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Event Recap March 9, 2022

General Dickinson describes how USSPACECOM safeguards US interests in space

By Madison Littlepage

On March 9, the Scowcroft Center’s Forward Defense (FD) practice hosted a virtual event featuring Commander of US Space Command (USSPACECOM) General James H. Dickinson as part of its Commanders Series, generously supported by Saab.

As commander of USSPACECOM, General Dickinson is responsible for defending US and allied interests in space while providing space-enabled combat readiness to warfighters around the globe. He joined Forward Defense in conversation with Defense One national security correspondent Jacqueline Feldscher to answer pressing questions on twenty-first century space security.

The bottom line? Space is vital to daily life: Everything from banking, to farming, to mapping and beyond rely on space-enabled capabilities. US private- and public-sector entities are dependent on space-based assets, and key competitors like China and Russia recognize this and are challenging free and open access to space. Through surveying the skies, USSPACECOM provides military actors with a comprehensive understanding of trends shaping the galaxy.

What threats exist in space?

USSPACECOM is responsible for a vast “geographic” AND “astrographic” area and operates in a constantly evolving space threat environment, notes General Dickinson.

Strategic competition launching into space. In November 2021, Russia successfully tested its Nudol ground-based anti-satellite weapon, which consequently created myriad space debris and endangered space-based assets in low-Earth orbit. Meanwhile, the Chinese have developed dual-use on-orbit technologies as seen with the SJ-17 and SJ-21 satellites, which are equipped with robotic arms to move or disable other satellites. China is also working to field non-kinetic and directed energy counterspace capabilities to blind adversaries’ space domain awareness (SDA). Russia and China have both tested hypersonic glide missiles and satellites similarly capable of endangering US interests in space.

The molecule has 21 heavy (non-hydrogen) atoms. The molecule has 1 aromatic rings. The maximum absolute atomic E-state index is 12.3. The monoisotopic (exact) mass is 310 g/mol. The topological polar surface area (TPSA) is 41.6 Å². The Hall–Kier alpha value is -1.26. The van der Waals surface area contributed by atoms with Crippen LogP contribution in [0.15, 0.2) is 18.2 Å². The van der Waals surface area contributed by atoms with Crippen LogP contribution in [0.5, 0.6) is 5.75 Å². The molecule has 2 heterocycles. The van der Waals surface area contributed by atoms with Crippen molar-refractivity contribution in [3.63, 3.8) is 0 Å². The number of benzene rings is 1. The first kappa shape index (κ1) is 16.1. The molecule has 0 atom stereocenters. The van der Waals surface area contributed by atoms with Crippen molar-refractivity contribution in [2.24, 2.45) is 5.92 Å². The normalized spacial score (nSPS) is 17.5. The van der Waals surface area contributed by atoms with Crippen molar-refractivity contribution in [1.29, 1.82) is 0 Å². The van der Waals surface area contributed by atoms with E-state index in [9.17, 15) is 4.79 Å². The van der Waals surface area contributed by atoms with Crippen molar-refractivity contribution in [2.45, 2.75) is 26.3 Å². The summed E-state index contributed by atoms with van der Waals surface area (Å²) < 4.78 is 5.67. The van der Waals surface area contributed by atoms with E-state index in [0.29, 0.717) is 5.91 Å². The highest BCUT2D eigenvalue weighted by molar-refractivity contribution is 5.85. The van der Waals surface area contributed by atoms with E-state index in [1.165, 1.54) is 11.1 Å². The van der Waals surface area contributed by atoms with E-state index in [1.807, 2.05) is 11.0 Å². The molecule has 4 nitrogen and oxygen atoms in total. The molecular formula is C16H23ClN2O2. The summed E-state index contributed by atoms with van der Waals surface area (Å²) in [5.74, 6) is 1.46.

To cislunar space and beyond. USSPACECOM’s area of responsibility extends from a hundred kilometers above the Earth’s surface to infinity. As competitors expand operations into cislunar space, the United States will need to determine a strategy for this novel domain of operations (as Forward Defense recommends in The Future of Security in Space: A Thirty-Year US Strategy). However, cislunar space is a new ground for USSPACECOM to survey, and expanded operations further complicate the need to achieve space situational awareness.

Why is outer space worth defending?

Space is crucial for the United States’ ability to effectively deter conflicts—and respond should deterrence fail—as the US military relies on satellites for communications, tracking of forces, and missile warnings. Adversaries recognize the US dependency on space and intentionally seek to weaponize this domain.

That’s where USSPACECOM comes in. Space is now a military operational domain, thereby warranting a national security responsibility to protect US and allied interests. According to General Dickinson, USSPACECOM is “supraglobal,” meaning that it encompasses relevant military and political activities on Earth and in space. Created in 2019, USSPACECOM reached initial operational capability in August 2021 and is still working towards full operational capability today.